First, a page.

We are at 3rd and Spruce and this is probably the fellow that was also seen on the trail next to our place. Here is the story from the Boulder Daily Camera:
"He's huge."That's how JoOnna Silberman describes the six-point bull elk that's been grazing near Spruce and Fourth streets in Boulder since last week.
"I'd say (he's) the size of a 17-hand horse," she said.
Silberman and her neighbors have sighted the animal walking down to Spruce Street from the mountains around 9 p.m. for the past several evenings. They assume that it wanders back up into the foothills sometime in the early morning because it hasn't been seen during the day.
Officials from the Colorado Department of Wildlife acknowledge that the city of Boulder is near an elk-friendly habitat.
Seeing one "would not be unheard of," said DOW spokeswoman Jennifer Churchill. "They move around quite a bit."
Former University of Colorado ecology and biology professor Dave Armstrong said the animals don't fear coming into neighborhoods.
"They're not adverse to traffic, and they're not adverse to people, but they're not too smart," he said.
Weighing 450 to 900 pounds, elk are the largest species of deer in Colorado. They primarily eat grasses, but may also eat bark and the twigs of trees and shrubs during the winter, when grass is more difficult to find, according to DOW.
Despite the devastating effects of last September's Fourmile Fire, Boulder
County wildlife biologist Dave Hoerath does not believe the elk are just seeking greener pastures.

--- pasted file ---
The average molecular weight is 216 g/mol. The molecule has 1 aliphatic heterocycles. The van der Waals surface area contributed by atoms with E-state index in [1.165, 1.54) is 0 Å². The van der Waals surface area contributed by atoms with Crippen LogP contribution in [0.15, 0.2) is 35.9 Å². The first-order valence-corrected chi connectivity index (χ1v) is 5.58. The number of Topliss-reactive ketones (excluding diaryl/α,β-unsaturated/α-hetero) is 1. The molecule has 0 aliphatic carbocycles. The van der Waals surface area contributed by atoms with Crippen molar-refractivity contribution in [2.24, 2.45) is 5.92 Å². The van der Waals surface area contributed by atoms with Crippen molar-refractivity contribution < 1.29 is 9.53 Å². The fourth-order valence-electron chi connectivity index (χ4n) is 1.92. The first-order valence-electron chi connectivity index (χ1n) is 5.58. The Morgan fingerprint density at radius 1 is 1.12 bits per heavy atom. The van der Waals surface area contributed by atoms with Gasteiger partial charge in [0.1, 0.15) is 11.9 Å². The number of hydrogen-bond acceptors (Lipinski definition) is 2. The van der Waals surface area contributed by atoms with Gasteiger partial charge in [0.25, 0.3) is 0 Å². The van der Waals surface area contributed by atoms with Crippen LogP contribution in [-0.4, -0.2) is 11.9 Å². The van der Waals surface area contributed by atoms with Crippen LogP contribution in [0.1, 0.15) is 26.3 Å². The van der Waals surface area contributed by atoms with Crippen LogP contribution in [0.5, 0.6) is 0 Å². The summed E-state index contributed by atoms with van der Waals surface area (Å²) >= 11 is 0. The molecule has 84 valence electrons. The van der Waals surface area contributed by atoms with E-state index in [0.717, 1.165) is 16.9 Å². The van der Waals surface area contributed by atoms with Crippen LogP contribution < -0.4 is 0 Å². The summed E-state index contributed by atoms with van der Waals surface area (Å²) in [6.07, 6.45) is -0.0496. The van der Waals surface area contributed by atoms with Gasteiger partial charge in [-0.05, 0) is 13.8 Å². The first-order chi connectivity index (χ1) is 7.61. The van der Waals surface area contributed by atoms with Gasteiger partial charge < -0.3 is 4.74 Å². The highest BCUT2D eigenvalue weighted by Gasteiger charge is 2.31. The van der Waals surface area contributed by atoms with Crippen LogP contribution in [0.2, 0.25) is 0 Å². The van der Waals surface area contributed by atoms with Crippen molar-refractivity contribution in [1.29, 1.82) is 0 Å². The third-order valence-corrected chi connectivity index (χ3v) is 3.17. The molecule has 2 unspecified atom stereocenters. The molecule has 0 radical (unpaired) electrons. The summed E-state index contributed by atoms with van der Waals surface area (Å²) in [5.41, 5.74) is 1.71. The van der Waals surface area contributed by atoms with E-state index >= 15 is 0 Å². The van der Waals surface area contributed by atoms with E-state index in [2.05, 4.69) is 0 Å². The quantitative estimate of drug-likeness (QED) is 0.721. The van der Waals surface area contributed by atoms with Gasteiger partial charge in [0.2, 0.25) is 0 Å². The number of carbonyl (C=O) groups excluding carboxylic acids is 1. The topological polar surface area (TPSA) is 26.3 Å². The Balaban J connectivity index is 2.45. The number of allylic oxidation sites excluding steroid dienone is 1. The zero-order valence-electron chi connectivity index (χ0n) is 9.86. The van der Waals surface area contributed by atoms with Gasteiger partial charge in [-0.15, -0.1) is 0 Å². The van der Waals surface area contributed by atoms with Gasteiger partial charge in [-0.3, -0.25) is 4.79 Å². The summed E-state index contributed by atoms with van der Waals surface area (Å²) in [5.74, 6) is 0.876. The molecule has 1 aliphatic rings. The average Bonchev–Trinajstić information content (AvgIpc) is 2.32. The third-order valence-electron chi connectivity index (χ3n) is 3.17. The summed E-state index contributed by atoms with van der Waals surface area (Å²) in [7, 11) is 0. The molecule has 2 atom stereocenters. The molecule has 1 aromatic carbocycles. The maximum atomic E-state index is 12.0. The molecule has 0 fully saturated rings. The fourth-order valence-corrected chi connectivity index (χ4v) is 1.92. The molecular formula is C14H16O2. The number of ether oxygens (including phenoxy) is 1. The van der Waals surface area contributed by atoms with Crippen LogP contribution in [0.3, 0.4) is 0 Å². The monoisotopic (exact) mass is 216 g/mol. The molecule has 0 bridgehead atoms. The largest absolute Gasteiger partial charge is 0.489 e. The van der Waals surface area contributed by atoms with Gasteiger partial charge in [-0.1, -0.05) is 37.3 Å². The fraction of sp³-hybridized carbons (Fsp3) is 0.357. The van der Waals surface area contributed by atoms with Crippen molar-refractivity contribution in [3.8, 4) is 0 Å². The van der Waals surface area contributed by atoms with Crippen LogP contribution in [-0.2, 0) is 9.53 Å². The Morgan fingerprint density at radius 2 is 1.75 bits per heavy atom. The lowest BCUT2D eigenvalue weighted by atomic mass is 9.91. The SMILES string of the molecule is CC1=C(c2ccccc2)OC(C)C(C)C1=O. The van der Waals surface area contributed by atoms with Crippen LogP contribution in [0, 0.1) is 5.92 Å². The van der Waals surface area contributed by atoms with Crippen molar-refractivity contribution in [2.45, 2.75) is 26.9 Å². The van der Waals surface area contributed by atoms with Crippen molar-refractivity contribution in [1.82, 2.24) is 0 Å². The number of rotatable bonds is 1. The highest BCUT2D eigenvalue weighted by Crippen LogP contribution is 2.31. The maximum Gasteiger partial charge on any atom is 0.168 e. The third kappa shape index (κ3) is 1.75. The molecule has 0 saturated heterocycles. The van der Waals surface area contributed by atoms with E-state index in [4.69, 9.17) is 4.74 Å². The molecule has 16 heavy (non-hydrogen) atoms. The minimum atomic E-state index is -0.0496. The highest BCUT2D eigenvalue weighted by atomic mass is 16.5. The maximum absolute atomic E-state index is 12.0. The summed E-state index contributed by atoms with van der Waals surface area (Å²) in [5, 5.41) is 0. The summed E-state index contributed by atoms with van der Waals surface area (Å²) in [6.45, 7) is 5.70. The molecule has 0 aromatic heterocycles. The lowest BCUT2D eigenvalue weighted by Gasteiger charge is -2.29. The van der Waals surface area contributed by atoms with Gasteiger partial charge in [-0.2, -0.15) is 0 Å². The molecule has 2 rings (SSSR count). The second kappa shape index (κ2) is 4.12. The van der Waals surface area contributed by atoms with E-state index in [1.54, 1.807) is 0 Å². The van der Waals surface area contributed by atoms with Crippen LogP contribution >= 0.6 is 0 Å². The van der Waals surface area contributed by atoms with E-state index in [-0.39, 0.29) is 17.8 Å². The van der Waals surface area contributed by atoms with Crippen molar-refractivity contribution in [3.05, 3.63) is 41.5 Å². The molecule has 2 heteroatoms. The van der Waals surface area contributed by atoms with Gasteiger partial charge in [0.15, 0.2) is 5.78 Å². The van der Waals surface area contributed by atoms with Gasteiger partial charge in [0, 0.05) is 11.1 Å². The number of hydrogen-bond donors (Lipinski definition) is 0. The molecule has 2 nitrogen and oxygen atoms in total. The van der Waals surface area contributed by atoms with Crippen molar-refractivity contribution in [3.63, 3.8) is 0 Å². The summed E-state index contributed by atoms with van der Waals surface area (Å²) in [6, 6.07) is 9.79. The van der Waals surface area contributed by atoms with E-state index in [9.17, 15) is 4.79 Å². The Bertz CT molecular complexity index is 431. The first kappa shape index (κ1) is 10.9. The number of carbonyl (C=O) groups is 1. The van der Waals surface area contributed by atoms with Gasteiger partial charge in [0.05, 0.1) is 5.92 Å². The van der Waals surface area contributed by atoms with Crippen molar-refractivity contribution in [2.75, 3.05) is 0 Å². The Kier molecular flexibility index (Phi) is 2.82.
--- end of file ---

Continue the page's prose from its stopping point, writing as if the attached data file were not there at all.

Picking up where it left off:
"There are plenty of elk in the county; they're just not very public," he said, listing a herd
A bull elk pays a visit to Fifth and Spruce streets in Boulder on a recent night around 11:45 p.m. Neighbors have sighted the animal walking down to Spruce Street from the mountains for the past several evenings. ( Jim Robb )of more than 200 that likes the expanse north of Boulder between Lyons and Lefthand Canyon Drive and another that winters in the region near Sugarloaf Road.
Hoerath assumes that the bull spotted on Spruce Street is a member of the latter herd.
Though elk are not carnivores, Churchill warns against getting too close.
"Obviously with their size, we don't want anyone approaching elk," she said, recommending that people keep their distance and for those who want photos to use an extended lens. "Your cell phone isn't going to get you that National Geographic photo."
Taking pictures may seem harmless, but if an animal changes behavior -- looks around or stops eating, for example -- while it's being observed, then the onlooker is too close, Churchill said.
So far, no plans have been made to remove the animal from the location, Churchill said. Public safety is of primary importance, she said, but the DOW will not make any moves until there appears to be a threat.
"If we can avoid having to move them or put our hands on them, then we choose that," she said. "The best option is to let them move on."